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Research Design and Tools for Internet Research. Claire Hewson University of Bolton ESRC e-society Programme and Sage Handbook of Online Research Methods Colloquium, 28-29 March, 2007. Aims.

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research design and tools for internet research

Research Design and Tools for Internet Research

Claire Hewson

University of Bolton

ESRC e-society Programme and Sage Handbook of Online Research Methods Colloquium, 28-29 March, 2007

slide2
Aims
  • Summarise some key issues and principles involved in designing Internet-mediated research (IMR) studies
  • Consider some of the approaches possible (tools, procedures), and reasons for choosing between these alternatives
  • Highlight areas which need further exploration, evaluation and development in relation to IMR design principles
research design in imr
Research Design in IMR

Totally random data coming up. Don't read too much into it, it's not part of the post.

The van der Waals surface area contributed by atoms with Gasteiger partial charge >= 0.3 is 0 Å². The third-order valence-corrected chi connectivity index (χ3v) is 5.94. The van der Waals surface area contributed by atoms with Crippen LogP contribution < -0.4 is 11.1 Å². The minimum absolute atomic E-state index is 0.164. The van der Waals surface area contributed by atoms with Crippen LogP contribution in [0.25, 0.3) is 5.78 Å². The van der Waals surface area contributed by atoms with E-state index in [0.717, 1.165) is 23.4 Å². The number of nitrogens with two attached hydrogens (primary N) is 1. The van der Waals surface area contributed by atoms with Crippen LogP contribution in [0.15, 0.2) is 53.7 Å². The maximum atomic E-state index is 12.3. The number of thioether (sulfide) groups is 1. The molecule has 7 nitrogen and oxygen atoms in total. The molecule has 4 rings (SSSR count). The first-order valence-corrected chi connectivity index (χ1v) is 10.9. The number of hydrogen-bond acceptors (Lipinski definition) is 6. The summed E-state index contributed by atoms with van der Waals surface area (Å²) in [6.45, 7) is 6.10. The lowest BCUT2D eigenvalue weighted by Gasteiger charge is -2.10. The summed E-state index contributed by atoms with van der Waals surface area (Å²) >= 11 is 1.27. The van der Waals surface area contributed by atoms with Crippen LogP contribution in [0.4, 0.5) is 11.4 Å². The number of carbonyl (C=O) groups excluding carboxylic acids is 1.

• Research design - the process of making choices at various levels, or stages, within the research (including developing a research question, specifying a theoretical orientation, selecting data collection and analysis procedures)
  • Research design in IMR - focus primarily on the data-gathering stage
why use imr
Why Use IMR?
  • Advantages
    • cost / time efficiency (no data input costs, or multiple copies of materials, etc.)
    • easy access to potentially vast, geographically diverse participant pool (IUP) [enhanced reach, statistical power, access to small specialist populations]